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Japanese art and Kano Eitoku: Oda Nobunaga, political power and art

16 Nov

Japanese art and Kano Eitoku: Oda Nobunaga, political power and art

Lee Jay Walker

Modern Tokyo Times

Kano Eitoku was born in 1543 and died in 1590 but in his short life he left a rich legacy because he was one of the most prominent artists of the sixteenth century. Oda Nobunaga (1534-1582) who laid the foundation stone for the centralization of Japan admired Eitoku deeply. Therefore, during his lifetime Eitoku reached the upper echelons of the political dynamics of Japan because his patrons included Nobunaga and Toyotomi Hideyoshi, who followed the leadership of Nobunaga after his death.

Therefore, the art of Eitoku also provides a glimpse into the political dynamics of Japan during his day. More importantly, it also shows Nobunaga, a famous warlord, in a good light because this individual was truly individualistic and cared little about unwanted traditions.

Nobunaga was favorable to the Christian faith which sadly would face a Buddhist inquisition during the Tokugawa period (1603-1868) and in time all followers would be killed, forced to recant or become crypto-Christians by outwardly pretending to be Buddhists. Nobunaga also opened up trade for peasants, used modern warfare and a host of other initiatives.

However, Nobunaga would not tolerate competing power processes and this led to many military clashes and a deep seated hatred towards the Tendai Buddhist warrior monks whom he would crush. Yet, the other side of Nobunaga was “openness” and in the field of art he admired the richness of Eitoku.

The period of Nobunaga and Hideyoshi was revolutionary because momentous changes were happening in Japan but sadly the end result of the Tokugawa period was not the dream envisaged by Nobunaga. Eitoku, therefore, was faced with the cold reality of the day because many of his patrons were people of power and influence.

Eitoku was born in Kyoto and clearly he belonged to a prestigious family because he was the grandson of Kano Motonobu (1476-1559). Therefore, with the guidance of his grandfather and with being blessed with such talent, which had been recognized when Eitoku was a very young child, he soon came to prominence and patrons like Nobunaga loved the richness of his style.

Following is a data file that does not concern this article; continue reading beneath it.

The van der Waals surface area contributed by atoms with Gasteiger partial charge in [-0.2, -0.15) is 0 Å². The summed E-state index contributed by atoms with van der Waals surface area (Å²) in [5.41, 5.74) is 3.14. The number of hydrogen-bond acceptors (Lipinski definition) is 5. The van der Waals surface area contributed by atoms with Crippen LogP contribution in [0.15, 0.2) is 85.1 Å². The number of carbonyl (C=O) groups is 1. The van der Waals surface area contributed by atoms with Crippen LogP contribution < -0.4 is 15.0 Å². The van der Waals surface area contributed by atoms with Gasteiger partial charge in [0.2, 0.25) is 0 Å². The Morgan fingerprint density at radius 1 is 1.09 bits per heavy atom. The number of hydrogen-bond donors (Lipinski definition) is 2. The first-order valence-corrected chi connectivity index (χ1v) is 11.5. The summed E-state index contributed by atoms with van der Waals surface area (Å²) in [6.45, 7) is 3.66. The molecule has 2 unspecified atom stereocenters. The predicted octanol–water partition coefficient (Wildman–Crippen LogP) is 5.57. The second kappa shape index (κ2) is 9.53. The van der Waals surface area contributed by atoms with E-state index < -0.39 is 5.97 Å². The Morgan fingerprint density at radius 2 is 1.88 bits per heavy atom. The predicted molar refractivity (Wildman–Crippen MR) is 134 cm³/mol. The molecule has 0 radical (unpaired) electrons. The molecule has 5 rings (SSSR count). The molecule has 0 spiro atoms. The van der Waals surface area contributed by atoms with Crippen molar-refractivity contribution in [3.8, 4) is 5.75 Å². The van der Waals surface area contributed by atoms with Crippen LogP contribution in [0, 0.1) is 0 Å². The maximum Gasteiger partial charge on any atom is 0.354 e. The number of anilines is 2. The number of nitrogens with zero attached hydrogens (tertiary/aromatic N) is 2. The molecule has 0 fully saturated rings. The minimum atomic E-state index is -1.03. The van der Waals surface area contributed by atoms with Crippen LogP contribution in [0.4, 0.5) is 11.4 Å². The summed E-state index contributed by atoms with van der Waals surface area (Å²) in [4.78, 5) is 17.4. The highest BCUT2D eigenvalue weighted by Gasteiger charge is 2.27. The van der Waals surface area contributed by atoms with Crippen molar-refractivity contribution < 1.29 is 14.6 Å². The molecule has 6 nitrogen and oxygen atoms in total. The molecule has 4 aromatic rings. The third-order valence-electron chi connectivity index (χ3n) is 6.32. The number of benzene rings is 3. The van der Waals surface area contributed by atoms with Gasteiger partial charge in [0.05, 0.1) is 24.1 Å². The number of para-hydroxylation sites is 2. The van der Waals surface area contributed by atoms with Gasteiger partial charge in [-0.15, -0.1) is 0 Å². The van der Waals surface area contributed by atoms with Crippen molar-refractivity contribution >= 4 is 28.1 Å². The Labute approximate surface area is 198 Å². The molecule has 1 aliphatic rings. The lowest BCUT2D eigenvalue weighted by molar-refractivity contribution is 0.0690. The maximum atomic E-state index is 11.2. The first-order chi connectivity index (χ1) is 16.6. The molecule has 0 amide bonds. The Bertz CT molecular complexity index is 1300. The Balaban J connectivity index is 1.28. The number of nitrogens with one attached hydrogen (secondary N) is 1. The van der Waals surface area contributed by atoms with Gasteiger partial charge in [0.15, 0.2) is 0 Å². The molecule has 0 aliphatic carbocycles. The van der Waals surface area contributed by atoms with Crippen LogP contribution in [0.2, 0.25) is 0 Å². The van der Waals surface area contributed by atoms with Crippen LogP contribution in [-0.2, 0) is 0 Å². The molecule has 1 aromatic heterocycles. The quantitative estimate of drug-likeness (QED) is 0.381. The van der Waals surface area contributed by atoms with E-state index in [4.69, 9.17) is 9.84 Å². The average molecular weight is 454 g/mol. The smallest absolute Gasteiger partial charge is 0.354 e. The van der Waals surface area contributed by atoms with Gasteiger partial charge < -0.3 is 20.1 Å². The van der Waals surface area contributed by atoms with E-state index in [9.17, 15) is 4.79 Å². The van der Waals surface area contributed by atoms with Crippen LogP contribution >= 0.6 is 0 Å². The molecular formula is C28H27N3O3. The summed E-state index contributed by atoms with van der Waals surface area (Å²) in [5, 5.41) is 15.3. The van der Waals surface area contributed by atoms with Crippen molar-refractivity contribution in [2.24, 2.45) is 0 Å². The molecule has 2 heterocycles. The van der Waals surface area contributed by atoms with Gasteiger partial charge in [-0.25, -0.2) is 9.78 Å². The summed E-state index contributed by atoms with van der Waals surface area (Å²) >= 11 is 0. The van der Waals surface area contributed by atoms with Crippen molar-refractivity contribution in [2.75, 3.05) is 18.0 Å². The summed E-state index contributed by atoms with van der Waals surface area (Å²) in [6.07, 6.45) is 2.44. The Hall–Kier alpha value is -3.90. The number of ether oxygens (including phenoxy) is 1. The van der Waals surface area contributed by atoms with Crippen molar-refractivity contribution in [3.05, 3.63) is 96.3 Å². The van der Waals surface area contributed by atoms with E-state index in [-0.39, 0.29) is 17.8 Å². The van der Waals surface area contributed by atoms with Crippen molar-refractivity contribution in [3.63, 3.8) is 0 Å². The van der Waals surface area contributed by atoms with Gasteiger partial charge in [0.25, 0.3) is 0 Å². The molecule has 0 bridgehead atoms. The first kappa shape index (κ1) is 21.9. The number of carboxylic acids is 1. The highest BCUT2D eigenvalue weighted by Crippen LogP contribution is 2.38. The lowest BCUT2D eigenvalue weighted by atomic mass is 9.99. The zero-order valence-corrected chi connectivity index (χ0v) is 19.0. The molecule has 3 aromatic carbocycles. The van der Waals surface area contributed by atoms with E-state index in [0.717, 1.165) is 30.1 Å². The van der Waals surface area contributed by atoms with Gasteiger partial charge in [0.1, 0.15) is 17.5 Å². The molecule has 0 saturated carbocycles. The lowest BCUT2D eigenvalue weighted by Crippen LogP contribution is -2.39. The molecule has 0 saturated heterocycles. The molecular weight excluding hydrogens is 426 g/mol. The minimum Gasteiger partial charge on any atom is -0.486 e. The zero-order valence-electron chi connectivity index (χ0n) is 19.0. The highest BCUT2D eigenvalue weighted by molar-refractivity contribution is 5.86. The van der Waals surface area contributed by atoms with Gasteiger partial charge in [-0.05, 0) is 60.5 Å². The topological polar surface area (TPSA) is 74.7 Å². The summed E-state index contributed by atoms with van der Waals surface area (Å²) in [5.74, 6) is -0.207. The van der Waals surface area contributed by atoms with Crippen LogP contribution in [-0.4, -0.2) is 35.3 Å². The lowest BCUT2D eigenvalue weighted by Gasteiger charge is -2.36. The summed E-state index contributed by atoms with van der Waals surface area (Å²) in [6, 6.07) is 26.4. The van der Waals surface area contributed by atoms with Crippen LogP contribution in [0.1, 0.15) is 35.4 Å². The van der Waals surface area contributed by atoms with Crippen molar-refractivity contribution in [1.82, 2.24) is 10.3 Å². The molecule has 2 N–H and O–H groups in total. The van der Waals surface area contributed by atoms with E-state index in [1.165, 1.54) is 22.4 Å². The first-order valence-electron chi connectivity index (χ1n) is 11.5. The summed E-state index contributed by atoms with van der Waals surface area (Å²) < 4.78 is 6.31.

The influence of Chinese painting styles was clear and this was only natural for the day and clearly Motonobu was very proud of his grandson. Eitoku maintained the pre-eminence of the Kano school which was founded by Kano Masanobu (1434-1530?).

Eitoku is a reminder that despite all the carnage during the period of Nobunaga, the cultural realm remained strong and art was highly valued. Therefore, despite the passages of time Eitoku stills remains potent in modern day Japan because he produced many stunning art pieces.

The period of history which witnessed Nobunaga and Eitoku is extremely fascinating and if individuals are interested in history and art, then the sixteenth century is very rich in Japan. Nobunaga left a lasting legacy in the realm of politics and the unification of Japan even if the direction was very different during the Tokugawa period.

Eitoku also left a lasting legacy in the field of Japanese art. Therefore, despite the different thinking of Nobunaga and Eitoku, and their completely different lifestyle, both individuals show that this period was one of innovation and changing ways.

Eitoku is rightly remembered in modern day Japan because of the stunning art pieces he produced.

http://www.kyohaku.go.jp/eng/tokubetsu/071016/tokubetsu.html Kyoto National Museum

Image of Oda Nobunaga not by Kano Eitoku

http://www.all-art.org/asia/japanese_prints/japan_art2.html

leejay@moderntokyotimes.com

http://moderntokyotimes.com


 
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Posted by on November 16, 2011 in Japan

 

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